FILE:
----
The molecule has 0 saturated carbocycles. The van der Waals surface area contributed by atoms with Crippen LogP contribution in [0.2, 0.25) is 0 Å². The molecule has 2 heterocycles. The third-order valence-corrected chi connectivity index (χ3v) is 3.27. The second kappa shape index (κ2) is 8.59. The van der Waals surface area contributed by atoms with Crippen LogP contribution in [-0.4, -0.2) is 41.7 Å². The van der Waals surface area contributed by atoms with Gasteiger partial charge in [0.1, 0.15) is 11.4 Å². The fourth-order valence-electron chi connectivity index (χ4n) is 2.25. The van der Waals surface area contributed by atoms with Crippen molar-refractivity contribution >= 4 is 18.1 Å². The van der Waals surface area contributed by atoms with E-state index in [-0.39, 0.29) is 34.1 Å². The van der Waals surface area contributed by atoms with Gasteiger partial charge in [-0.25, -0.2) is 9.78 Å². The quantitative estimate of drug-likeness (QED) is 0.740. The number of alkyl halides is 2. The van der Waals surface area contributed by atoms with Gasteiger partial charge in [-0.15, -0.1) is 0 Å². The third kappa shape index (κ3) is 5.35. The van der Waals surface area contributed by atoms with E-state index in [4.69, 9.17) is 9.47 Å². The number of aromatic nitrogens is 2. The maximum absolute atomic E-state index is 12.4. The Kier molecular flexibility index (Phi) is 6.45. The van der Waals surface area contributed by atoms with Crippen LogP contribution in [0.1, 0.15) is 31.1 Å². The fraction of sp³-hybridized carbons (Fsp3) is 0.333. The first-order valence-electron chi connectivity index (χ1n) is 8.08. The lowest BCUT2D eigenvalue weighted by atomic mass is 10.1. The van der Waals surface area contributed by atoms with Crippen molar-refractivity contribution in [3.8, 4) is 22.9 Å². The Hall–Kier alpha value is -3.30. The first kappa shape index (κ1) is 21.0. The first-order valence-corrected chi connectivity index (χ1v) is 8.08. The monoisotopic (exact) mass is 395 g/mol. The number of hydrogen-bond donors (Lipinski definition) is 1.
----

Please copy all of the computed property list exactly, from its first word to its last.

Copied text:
The molecule has 0 saturated carbocycles. The van der Waals surface area contributed by atoms with Crippen LogP contribution in [0.2, 0.25) is 0 Å². The molecule has 2 heterocycles. The third-order valence-corrected chi connectivity index (χ3v) is 3.27. The second kappa shape index (κ2) is 8.59. The van der Waals surface area contributed by atoms with Crippen LogP contribution in [-0.4, -0.2) is 41.7 Å². The van der Waals surface area contributed by atoms with Gasteiger partial charge in [0.1, 0.15) is 11.4 Å². The fourth-order valence-electron chi connectivity index (χ4n) is 2.25. The van der Waals surface area contributed by atoms with Crippen molar-refractivity contribution >= 4 is 18.1 Å². The van der Waals surface area contributed by atoms with E-state index in [-0.39, 0.29) is 34.1 Å². The van der Waals surface area contributed by atoms with Gasteiger partial charge in [-0.25, -0.2) is 9.78 Å². The quantitative estimate of drug-likeness (QED) is 0.740. The number of alkyl halides is 2. The van der Waals surface area contributed by atoms with Gasteiger partial charge in [-0.15, -0.1) is 0 Å². The third kappa shape index (κ3) is 5.35. The van der Waals surface area contributed by atoms with E-state index in [4.69, 9.17) is 9.47 Å². The number of aromatic nitrogens is 2. The maximum absolute atomic E-state index is 12.4. The Kier molecular flexibility index (Phi) is 6.45. The van der Waals surface area contributed by atoms with Crippen LogP contribution in [0.1, 0.15) is 31.1 Å². The fraction of sp³-hybridized carbons (Fsp3) is 0.333. The first-order valence-electron chi connectivity index (χ1n) is 8.08. The lowest BCUT2D eigenvalue weighted by atomic mass is 10.1. The van der Waals surface area contributed by atoms with Crippen molar-refractivity contribution in [3.8, 4) is 22.9 Å². The Hall–Kier alpha value is -3.30. The first kappa shape index (κ1) is 21.0. The first-order valence-corrected chi connectivity index (χ1v) is 8.08. The monoisotopic (exact) mass is 395 g/mol. The number of hydrogen-bond donors (Lipinski definition) is 1.